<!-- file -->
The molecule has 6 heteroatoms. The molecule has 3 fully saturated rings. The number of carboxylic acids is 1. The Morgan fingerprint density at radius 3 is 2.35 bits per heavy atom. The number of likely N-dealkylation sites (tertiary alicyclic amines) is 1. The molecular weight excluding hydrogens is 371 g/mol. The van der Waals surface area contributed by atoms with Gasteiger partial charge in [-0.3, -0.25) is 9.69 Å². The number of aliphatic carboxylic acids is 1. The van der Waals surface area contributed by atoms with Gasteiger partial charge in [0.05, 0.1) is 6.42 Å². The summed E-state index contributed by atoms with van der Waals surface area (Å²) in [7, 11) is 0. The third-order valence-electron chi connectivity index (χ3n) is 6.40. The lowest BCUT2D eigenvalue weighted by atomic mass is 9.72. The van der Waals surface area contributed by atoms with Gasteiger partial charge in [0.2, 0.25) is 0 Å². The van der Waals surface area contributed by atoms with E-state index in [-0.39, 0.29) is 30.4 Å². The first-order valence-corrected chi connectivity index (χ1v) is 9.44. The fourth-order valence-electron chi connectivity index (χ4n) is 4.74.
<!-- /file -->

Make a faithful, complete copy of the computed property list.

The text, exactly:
The molecule has 6 heteroatoms. The molecule has 3 fully saturated rings. The number of carboxylic acids is 1. The Morgan fingerprint density at radius 3 is 2.35 bits per heavy atom. The number of likely N-dealkylation sites (tertiary alicyclic amines) is 1. The molecular weight excluding hydrogens is 371 g/mol. The van der Waals surface area contributed by atoms with Gasteiger partial charge in [-0.3, -0.25) is 9.69 Å². The number of aliphatic carboxylic acids is 1. The van der Waals surface area contributed by atoms with Gasteiger partial charge in [0.05, 0.1) is 6.42 Å². The summed E-state index contributed by atoms with van der Waals surface area (Å²) in [7, 11) is 0. The third-order valence-electron chi connectivity index (χ3n) is 6.40. The lowest BCUT2D eigenvalue weighted by atomic mass is 9.72. The van der Waals surface area contributed by atoms with Gasteiger partial charge in [0.2, 0.25) is 0 Å². The van der Waals surface area contributed by atoms with E-state index in [-0.39, 0.29) is 30.4 Å². The first-order valence-corrected chi connectivity index (χ1v) is 9.44. The fourth-order valence-electron chi connectivity index (χ4n) is 4.74.